The principle here is simple. One system may fail, and it won’t have a dramatic impact. The probability of two independent systems failing on the same flight (and letting a hazardous situation come up) is very low.
Now, independent systems may still all fail at the same time. Sometimes they do. For example, if both engines stop functioning and the battery is not in the expected condition, as happened in Garuda Flight 421, the pilots may not have sufficient power to follow standard operating procedures and the plane may crash. Making this impossible is usually beside the point. Making it extremely unlikely is the right approach.
Prevent people from making mistakes
People cause errors by interacting with products. That’s a fact. Failing to plan for single-point human errors is sometimes a big design mistake.
Let’s take a couple of examples.
- I mentioned that manufacturing processes can cause defects that can then lead to failures. People have been very creative in error-proofing human operations. The book about poka yoke gives a number of examples.
- In a Virgin Galactic test flight that went horribly wrong, a pilot unlocked the feather mechanism too early, leading to an in-flight breakup of their vessel. (The Guardian came up with a nice graph about this.) The design engineers didn’t think it was a risk worth preventing and so didn’t make that action impossible. They got blamed for it.
3. If/when a failure occurs, make it less likely to trigger a hazardous situation (examples)
In case of a failure, can the product still prevent a hazardous situation? Here are a few examples:
“Keep doors open, not closed, in an emergency”
This is the classic example of a ‘fail safe’ feature. When the electricity goes off, electric door locks get unlocked to avoid trapping people inside in a potentially hazardous situation (a fire might be raging in or near the building, and people might get killed if they can’t escape).
Note: it’s about people’s safety, not personal property safety. If a room full of servers, usually without people, presents a different risk profile, the locks might have to behave differently. They might have to remain locked when power is off, and that’s called fail secure, and a lot of consideration is needed to ensure people can still escape in hazardous situations.
“Cut the power when the temperature gets too high”
In many electronic products, power is cut when the temperature gets abnormally high or another abnormal situation gets detected, and that’s becoming increasingly common with the proliferation of cheap sensors.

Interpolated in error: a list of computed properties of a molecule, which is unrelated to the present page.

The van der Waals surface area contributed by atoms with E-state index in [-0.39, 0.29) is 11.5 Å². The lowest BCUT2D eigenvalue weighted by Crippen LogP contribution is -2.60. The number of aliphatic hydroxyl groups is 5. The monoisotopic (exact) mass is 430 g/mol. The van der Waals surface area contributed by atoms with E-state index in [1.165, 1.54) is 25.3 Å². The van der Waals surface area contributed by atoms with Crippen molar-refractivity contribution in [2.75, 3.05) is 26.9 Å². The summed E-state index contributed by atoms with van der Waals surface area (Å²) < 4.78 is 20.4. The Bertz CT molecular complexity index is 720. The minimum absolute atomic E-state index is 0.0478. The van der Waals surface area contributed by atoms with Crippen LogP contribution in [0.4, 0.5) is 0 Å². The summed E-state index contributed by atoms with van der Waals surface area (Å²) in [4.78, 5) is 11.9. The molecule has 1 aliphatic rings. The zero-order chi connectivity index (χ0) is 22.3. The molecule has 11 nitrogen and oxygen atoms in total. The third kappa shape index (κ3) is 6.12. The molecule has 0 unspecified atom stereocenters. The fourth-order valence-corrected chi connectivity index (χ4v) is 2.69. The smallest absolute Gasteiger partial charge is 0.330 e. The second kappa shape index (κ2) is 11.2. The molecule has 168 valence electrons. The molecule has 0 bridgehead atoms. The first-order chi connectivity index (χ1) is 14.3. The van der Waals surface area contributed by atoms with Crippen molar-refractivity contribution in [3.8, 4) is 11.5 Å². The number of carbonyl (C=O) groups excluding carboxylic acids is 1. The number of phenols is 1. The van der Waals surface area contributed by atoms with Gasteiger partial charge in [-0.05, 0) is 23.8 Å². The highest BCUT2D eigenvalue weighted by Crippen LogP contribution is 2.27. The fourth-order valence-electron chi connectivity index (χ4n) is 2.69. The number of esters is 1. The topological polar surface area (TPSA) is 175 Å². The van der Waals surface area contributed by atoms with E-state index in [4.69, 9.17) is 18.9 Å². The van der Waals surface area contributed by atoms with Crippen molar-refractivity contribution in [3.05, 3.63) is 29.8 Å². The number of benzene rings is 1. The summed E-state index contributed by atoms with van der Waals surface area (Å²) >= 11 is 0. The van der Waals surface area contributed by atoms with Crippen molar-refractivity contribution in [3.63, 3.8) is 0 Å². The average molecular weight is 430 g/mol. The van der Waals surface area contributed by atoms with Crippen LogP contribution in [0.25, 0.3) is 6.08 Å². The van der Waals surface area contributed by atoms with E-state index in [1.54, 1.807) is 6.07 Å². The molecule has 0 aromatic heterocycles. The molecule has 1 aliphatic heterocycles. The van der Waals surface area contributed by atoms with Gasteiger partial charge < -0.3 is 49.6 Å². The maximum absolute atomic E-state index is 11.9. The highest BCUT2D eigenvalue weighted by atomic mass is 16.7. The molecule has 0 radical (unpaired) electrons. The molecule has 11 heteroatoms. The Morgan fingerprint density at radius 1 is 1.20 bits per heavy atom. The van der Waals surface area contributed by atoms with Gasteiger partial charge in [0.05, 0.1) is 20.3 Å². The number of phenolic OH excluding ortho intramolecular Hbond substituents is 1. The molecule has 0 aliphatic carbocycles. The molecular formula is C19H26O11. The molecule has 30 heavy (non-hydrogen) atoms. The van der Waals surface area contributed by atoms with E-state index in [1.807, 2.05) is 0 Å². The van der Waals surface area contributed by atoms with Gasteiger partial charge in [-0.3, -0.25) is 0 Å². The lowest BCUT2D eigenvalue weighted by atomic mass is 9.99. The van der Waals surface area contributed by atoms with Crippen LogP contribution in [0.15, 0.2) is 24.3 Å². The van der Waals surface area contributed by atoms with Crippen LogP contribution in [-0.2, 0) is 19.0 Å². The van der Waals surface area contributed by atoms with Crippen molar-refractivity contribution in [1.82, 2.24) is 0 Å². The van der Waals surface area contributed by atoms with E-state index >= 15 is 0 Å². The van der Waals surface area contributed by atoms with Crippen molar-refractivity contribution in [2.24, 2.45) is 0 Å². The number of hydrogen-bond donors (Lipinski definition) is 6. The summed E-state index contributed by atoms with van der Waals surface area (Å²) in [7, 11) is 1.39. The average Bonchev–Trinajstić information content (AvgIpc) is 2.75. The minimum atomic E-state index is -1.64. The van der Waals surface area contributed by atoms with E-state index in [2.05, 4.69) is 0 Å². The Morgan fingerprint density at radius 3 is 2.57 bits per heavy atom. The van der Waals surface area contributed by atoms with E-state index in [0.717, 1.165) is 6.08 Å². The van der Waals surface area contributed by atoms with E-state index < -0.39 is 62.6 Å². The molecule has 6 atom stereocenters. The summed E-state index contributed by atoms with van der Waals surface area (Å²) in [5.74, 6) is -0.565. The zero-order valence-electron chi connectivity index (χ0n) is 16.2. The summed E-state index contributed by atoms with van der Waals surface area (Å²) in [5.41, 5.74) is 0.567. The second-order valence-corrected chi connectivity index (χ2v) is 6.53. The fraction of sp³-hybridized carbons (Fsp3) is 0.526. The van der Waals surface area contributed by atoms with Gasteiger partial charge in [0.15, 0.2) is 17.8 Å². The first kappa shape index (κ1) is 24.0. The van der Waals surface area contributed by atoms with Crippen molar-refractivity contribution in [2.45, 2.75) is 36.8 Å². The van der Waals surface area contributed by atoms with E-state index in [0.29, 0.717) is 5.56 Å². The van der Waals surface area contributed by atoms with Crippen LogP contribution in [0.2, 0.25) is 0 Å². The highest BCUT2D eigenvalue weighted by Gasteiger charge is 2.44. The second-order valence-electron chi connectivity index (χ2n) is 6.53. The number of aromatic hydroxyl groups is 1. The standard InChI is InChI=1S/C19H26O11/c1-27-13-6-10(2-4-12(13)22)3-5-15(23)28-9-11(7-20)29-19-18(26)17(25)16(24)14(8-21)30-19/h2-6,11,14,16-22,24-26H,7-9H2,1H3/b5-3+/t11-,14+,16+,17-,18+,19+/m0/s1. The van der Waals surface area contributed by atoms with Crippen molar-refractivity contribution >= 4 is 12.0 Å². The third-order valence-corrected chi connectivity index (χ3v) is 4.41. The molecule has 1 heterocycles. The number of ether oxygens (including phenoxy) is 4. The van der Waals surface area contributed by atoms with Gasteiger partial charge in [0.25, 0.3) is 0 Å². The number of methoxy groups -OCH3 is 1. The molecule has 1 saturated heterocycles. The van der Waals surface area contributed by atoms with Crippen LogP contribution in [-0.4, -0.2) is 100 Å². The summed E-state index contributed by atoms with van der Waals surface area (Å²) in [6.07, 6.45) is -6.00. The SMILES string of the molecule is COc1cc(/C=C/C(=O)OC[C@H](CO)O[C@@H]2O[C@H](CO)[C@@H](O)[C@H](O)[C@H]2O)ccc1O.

“Move to a setting that can’t add to the problem”
On some propeller planes, if the mechanism that sets the angle of the blades stops functioning, the blades get in the position where they create the least amount of drag. Otherwise, the blades might create so much drag that controlling the plane’s trajectory would not be possible.
(Image source: http://www.airpages.ru/eng/mn/b20_26.jpg)
4. Notify people in case of a failure that may lead to a hazard, or in case of a hazard (examples)
The product could also notify users in case of a potentially hazardous situation occurring. Let’s look at a few examples.
“Making sure an alarm will ring when needed”
Many electrical circuits lead to activating an alarm. Think of a fire alarm. How do you make it more likely to get triggered when there is a fire?
The key is to set it to sound by default even in a false alert (when the circuit’s integrity is affected). This way, if there is a short in the circuit, it will activate the alarm. This is usually preferable to the opposite situation, where a short would prevent the alarm from ringing when there really is a fire!
This principle is nicely explained on this page.
“Making sure users can see when a gauge has failed”
When a measuring instrument is designed, can it be made to show some type of warning (or no information at all, rather than wrong information) in case it is malfunctioning? That’s a great fail safe design feature for instruments.
The worst that can happen is that a gauge stops functioning but still looks like it is functioning, inducing people to act in error. That was the case with a poorly designed NAV Receiver that led to a plane crash.
P.S. Don’t forget to make it clear to users what their next steps are
Alerting users when they may be at risk is great, but giving them proper guidance is better:
- Should they leave the building by using the stairs?
- Should they stop their car at the next exit?
- Should they grab their emergency checklist?
If you always count on people to be properly trained and to keep a cool head, that may be a dangerous assumption…
Conclusion: Fail safe design is a must for the designers of many of today’s products
I think it is clear by now how much responsibility designers have in ensuring the safety of their products, be they medical devices, vehicles, or consumer electronics. The good news is, a structured analysis helps greatly, and getting inspiration from all types of fail-safe examples is invaluable.
Maybe you have a few tips or examples of fail safe design to add? Let me know in the comments or by contacting me.